In a first-of-its-kind report, National Oceanic and Atmospheric Administration (NOAA) scientists state that Polybrominated Diphenyl Ethers (PBDEs), chemicals commonly used in commercial goods such as flame retardants since the 1970s, are found in all United States coastal waters and the Great Lakes, with elevated levels near urban and industrial centers, according to a recent NOAA press release.
The new findings are in contrast to analysis of samples as far back as 1996 that identified PBDEs in only a limited number of sites around the nation, the organization says.
Based on data from NOAA’s Mussel Watch Program, which has been monitoring coastal water contaminants for 24 years, the nationwide survey found that New York’s Hudson Raritan Estuary had the highest overall concentrations of PBDEs, both in sediments and shellfish. Individual sites with the highest PBDE measurements were found in shellfish taken from Anaheim Bay, Calif., and four sites in the Hudson Raritan Estuary.
Watersheds that include the Southern California Bight, Puget Sound, the central and eastern Gulf of Mexico off the Tampa-St. Petersburg, Fla. coast, and Lake Michigan waters near Chicago and Gary, Ind., were also found to have high PBDE concentrations.
“This is a wake-up call for Americans concerned about the health of our coastal waters and their personal health,” said John H. Dunnigan, NOAA assistant administrator of the National Ocean Service. “Scientific evidence strongly documents that these contaminants impact the food web and action is needed to reduce the threats posed to aquatic resources and human health.”
PBDEs are man-made toxic chemicals used as flame retardants in a wide array of consumer products including building materials, electronics, furnishings, motor vehicles, plastics, polyurethane foams and textiles since the 1970s. A growing body of research points to evidence that exposure to PBDEs may produce detrimental health effects in animals, including humans. Toxicological studies indicate that liver, thyroid and neurobehavioral development may be impaired by exposure to PBDEs. They are known to pass from mother to infant in breast milk.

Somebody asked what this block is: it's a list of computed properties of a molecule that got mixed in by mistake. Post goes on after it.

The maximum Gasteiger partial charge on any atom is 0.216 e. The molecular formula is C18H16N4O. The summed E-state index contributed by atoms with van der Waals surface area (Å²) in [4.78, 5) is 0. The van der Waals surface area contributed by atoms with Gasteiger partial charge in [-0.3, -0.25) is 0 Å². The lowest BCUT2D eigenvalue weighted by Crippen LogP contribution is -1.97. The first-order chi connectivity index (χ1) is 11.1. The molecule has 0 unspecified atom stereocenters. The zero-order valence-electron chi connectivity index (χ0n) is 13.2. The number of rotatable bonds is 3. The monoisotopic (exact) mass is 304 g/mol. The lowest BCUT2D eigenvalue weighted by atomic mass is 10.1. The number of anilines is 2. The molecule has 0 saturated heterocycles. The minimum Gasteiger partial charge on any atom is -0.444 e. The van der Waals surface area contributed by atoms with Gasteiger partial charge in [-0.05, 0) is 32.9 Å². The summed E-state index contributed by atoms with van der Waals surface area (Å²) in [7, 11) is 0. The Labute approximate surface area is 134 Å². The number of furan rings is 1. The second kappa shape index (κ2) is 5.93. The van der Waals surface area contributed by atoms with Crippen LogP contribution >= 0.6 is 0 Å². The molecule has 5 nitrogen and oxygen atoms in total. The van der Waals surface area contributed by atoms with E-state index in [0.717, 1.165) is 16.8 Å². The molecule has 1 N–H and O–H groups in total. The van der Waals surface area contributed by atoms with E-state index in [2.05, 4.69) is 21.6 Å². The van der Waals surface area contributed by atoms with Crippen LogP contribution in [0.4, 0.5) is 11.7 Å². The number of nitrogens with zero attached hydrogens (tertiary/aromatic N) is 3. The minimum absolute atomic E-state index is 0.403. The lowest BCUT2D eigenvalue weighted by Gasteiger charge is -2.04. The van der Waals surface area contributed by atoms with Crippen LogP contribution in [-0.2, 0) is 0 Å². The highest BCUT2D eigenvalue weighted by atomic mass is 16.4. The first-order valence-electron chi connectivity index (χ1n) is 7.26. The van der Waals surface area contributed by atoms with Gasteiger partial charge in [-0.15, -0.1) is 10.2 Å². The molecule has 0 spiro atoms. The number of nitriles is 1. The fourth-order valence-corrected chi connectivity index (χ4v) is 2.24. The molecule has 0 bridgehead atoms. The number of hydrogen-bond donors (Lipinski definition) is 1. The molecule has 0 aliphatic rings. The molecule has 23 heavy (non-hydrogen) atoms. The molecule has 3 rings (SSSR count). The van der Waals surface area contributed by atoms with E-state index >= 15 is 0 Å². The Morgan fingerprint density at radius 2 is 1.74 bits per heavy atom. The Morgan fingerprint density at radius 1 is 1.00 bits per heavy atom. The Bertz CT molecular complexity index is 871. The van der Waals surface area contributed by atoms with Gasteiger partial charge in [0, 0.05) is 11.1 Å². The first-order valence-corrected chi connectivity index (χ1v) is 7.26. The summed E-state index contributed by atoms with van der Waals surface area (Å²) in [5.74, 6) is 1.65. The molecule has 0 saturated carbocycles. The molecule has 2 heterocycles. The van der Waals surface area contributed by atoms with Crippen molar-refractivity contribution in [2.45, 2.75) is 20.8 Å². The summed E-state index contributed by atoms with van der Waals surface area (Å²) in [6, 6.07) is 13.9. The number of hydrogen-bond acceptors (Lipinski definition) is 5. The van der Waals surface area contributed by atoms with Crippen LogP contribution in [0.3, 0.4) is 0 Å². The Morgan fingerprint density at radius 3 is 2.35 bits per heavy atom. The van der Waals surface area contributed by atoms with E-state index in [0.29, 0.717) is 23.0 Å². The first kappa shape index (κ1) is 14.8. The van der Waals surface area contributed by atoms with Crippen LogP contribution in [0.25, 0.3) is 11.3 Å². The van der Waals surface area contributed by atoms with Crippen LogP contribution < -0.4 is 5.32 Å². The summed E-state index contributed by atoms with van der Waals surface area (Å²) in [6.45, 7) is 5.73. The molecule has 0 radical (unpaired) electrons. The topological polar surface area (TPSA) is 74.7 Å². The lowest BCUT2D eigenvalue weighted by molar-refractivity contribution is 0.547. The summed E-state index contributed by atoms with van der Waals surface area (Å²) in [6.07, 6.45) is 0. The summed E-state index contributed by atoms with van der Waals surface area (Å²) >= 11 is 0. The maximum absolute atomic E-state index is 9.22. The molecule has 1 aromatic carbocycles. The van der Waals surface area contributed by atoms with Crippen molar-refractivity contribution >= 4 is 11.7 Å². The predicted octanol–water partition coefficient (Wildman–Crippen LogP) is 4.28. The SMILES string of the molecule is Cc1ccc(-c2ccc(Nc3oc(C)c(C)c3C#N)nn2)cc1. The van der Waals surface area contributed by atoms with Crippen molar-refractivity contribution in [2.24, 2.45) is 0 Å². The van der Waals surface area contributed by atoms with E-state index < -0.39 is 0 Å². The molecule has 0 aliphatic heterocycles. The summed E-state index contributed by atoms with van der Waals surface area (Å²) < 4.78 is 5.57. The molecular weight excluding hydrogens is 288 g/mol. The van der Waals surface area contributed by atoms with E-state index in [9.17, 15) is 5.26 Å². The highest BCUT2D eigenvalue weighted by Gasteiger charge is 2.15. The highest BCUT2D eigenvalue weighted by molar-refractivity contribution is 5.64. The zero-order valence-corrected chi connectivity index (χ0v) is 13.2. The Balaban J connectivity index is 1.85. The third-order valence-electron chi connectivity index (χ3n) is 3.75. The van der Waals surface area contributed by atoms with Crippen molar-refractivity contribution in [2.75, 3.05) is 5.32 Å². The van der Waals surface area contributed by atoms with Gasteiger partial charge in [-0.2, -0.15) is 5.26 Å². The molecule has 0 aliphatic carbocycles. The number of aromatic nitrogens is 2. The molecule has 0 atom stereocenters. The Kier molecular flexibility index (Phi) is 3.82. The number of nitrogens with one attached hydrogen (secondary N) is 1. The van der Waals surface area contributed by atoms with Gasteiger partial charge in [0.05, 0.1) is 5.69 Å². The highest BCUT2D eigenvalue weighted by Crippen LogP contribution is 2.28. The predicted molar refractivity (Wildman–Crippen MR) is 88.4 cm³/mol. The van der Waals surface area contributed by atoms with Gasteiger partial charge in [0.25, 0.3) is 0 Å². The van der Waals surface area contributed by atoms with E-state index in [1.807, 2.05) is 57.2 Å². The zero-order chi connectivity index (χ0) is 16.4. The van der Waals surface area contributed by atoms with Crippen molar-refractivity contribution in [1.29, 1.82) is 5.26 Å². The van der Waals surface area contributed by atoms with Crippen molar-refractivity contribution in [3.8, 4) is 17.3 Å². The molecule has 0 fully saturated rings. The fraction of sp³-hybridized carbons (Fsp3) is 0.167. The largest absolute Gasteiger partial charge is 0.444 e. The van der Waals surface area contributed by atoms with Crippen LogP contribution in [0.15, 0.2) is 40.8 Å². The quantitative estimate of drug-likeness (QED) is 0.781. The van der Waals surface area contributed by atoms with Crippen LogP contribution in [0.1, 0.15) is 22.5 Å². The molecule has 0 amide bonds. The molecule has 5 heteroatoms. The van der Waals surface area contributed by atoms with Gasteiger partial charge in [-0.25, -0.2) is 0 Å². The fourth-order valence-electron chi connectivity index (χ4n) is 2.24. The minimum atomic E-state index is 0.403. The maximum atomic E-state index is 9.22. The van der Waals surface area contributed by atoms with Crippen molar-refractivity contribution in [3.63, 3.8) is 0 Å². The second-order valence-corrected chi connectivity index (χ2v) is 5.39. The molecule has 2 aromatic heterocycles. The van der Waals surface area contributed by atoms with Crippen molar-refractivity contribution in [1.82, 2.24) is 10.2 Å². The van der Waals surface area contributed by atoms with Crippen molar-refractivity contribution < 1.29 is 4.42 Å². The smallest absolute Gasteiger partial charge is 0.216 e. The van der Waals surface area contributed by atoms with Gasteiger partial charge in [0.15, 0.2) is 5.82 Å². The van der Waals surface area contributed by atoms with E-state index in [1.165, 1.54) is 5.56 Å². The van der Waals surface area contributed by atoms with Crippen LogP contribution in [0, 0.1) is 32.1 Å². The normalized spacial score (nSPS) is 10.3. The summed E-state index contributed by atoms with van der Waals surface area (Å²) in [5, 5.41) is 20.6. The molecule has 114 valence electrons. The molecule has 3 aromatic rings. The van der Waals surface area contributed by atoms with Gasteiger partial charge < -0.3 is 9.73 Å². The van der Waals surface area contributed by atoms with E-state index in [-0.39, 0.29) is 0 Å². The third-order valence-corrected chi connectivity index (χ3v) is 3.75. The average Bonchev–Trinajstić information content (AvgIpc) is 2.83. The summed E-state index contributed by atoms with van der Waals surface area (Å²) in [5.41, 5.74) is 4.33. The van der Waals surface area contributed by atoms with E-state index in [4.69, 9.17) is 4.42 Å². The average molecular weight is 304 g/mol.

Similar in chemical structure to polychlorinated biphenyls, or PCBs, they have raised concerns among scientists and regulators that their impacts on human health will prove comparable. PBDE production has been banned in a number of European and Asian countries. In the U.S., production of most PBDE mixtures has been voluntarily discontinued.
The NOAA Mussel Watch survey found that the highest concentrations of PBDEs in the U.S. coastal zone were measured at industrial and urban locations. Still, the chemicals have been detected in remote places far from major sources, providing evidence of atmospheric transport. Significant sources of PBDEs introduction into the environment include runoff and municipal waste incineration and sewage outflows. Other pathways include leaching from aging consumer products, land application of sewage sludge as bio-solids, industrial discharges and accidental spills.
NOAA and the Southern California Coastal Water Research Project have recently held meetings with representatives from the Environmental Protection Agency, U.S. Geological Survey, the National Institute of Standards and Technology and the California State Water Resources Control Board to discuss water quality monitoring of emerging contaminants. NOAA’s research and monitoring information found in this report will be used by relevant resource managers to better understand, assess and address the threats from PBDEs.
The full report can be downloaded from the NOAA Website at:http://ccma.nos.noaa.gov/PBDEreport/
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